Estrella had taken the death of her lover very hard over the next three weeks. I felt sick and disgusting whenever I talked to her. Here was Estrella, grieving for the lost governor and her fiance, while I was off, falling in love with some soldier!
I could not help myself, though. The more I spoke to William over the week we met, the more I felt attracted to him. He had wanted to meet up on the full moon of that month, and I explained to him that I could not. He was not told why, but he still honored my wishes.
William was just so intriguing. He would always tell me of his adventures and how they had to remain longer at the prisoner of war camps because of all the Confederate soldiers coming in. I always listened to him. I did not want to miss a scrap or detail of his stories of the prisoners, with his comrades, or even his daily life. It was so interesting to me. The tales made me realize why Colum must have wanted to temporarily join the Union army as well; army life sounded so enjoyable! I am sure that I would have done the same as Colum, too, if only I was a man.
Armel grew more and more accustomed to doing his job. He was getting stronger after the initial shock of Colum's death; the governor had probably realized that he needed to be permanently responsible in memory of the one before him.
Some two weeks into seeing William, I had told the new governor. Armel had merely nodded, asking me if I had revealed the secret of the werewolves yet. I responded that I had not because I was trustworthy and would not do something as terrible as to let loose a life-or-death secret.
Armel more or less approved of the relationship between William and I. Once, I even brought William to the governor's house. Armel had treated him with respect as well as somewhat critically. Living in one house together made us a family - even more so after we learned of Colum's death - so it was only natural that Armel was looking out for my safety.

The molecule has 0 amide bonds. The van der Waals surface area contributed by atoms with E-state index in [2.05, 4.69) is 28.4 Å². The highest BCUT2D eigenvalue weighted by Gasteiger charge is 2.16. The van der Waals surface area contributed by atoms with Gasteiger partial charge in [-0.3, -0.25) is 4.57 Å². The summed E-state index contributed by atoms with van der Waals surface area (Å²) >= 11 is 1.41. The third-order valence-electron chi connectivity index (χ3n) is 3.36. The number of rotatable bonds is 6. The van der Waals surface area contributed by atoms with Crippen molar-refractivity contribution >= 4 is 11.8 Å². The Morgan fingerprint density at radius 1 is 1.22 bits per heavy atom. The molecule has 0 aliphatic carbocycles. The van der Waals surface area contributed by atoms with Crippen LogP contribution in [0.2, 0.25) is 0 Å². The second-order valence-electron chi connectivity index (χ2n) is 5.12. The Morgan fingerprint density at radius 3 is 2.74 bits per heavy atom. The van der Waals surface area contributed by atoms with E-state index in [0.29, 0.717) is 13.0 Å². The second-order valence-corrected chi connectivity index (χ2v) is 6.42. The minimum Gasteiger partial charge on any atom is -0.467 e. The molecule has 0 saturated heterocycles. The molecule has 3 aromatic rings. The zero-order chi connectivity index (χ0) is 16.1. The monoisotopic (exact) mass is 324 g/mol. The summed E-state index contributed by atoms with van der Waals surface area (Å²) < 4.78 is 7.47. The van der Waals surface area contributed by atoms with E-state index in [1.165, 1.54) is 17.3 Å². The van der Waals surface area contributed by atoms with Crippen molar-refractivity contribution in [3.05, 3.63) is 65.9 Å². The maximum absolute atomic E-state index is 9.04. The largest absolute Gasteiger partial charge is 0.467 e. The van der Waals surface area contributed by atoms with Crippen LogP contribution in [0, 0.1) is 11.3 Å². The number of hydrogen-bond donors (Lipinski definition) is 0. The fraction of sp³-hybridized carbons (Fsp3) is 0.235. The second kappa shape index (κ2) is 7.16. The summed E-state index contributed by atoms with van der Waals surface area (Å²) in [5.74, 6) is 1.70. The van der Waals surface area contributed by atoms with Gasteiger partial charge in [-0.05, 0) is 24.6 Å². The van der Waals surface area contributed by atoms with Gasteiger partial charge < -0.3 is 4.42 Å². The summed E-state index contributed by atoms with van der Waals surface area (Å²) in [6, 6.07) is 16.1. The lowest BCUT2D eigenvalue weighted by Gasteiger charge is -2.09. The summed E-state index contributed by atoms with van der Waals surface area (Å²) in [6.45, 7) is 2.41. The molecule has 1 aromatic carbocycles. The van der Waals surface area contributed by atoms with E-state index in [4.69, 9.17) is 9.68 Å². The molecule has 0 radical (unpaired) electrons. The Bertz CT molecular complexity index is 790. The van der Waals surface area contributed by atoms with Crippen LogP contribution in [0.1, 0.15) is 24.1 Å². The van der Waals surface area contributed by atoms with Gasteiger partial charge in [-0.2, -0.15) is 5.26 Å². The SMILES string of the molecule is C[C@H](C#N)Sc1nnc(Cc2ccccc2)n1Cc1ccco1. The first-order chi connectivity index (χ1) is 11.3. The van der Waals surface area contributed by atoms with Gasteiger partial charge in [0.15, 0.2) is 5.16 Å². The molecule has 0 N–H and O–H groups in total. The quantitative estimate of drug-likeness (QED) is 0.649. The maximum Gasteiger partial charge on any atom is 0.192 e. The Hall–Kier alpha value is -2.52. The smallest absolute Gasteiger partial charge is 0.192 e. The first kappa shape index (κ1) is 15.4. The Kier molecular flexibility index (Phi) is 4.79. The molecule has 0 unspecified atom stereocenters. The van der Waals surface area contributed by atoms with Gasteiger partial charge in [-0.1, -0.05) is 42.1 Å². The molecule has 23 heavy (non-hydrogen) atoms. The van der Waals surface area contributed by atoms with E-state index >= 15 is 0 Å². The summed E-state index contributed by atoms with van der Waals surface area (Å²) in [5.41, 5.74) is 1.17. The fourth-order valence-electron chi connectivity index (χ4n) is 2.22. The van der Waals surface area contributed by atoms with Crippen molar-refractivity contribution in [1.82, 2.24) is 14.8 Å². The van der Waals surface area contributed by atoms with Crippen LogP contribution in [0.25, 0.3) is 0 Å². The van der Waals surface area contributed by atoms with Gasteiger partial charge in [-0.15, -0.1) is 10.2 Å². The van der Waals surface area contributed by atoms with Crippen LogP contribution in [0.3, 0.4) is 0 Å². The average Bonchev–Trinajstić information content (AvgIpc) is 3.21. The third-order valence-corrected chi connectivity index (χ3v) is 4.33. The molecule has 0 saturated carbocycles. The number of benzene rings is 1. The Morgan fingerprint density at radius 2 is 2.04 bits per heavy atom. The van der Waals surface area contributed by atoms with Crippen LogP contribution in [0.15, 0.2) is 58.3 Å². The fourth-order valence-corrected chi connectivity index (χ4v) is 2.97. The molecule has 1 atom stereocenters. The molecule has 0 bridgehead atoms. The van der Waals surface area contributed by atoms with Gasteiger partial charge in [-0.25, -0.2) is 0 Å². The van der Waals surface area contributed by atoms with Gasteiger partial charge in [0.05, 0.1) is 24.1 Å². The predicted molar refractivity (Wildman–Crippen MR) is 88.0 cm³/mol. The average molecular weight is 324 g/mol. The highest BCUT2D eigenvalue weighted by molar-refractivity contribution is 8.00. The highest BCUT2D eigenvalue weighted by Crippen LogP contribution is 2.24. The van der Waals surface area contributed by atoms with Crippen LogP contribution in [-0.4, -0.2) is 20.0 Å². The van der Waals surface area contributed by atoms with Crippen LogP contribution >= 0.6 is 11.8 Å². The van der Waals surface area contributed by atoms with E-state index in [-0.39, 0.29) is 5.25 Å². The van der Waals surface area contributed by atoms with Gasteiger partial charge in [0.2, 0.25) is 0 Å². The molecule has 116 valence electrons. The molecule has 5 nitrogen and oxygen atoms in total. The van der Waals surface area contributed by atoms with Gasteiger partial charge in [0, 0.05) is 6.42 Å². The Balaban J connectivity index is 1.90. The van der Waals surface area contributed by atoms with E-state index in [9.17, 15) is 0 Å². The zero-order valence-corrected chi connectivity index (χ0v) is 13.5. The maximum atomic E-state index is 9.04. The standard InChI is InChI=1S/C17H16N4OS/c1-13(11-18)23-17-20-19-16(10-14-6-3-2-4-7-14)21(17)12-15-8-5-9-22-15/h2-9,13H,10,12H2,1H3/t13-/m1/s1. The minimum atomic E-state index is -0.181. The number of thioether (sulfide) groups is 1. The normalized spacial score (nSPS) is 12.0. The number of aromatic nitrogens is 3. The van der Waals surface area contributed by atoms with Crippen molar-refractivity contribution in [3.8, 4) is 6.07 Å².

Estrella was far from happy when she learned of William. She growled and asked if her friendship meant nothing to me, to which I assured her that it did. Estrella seemed not to listen. Her emotions since the letter was received were always a mixture of anger, self-loathing, and depression.
There was one day that I learned William was to be sent off with his regiment. I did not want him to risk the chance of dying as Colum had, so I came up with the plan to give him the almost-immortal life that a werewolf had. It would have been my first time changing and making a new creature, so I was a bit nervous. I almost considered making Armel do it for me, but I realized that would be selfish.
"What do you think of William?" I asked Armel nonchalantly, not looking up from the cards.
"What do I think?" the governor repeated, placing one down on the table. "He is a good soldier. Friendly, nice. Why?"
I took a deep breath, holding my cards down to my lap. "Do you think he could become a werewolf?"
Armel looked taken aback for a moment, but he soon nodded and looked at his cards once more. "Yes. I think that might be a good idea. You would have to be the one to bite him, though."
"I will," I answered. "Thank you." I looked around. Usually Estrella hung around in the room to criticize our styles of playing cards. "Say, where has Estrella gone off to?"
"I was just about to ask you the same thing." Armel stood from the table and walked into the hallway. "Estrella?"
I followed him, heading up the stairs. We called her name frantically, but we received no answer. Last of all, I tried her bedroom. When I saw what was inside, I almost choked with fear. Instead, I called Armel to me.
Attached to a rope from the ceiling, Estrella hung, her neck broken and brown eyes full of sorrow.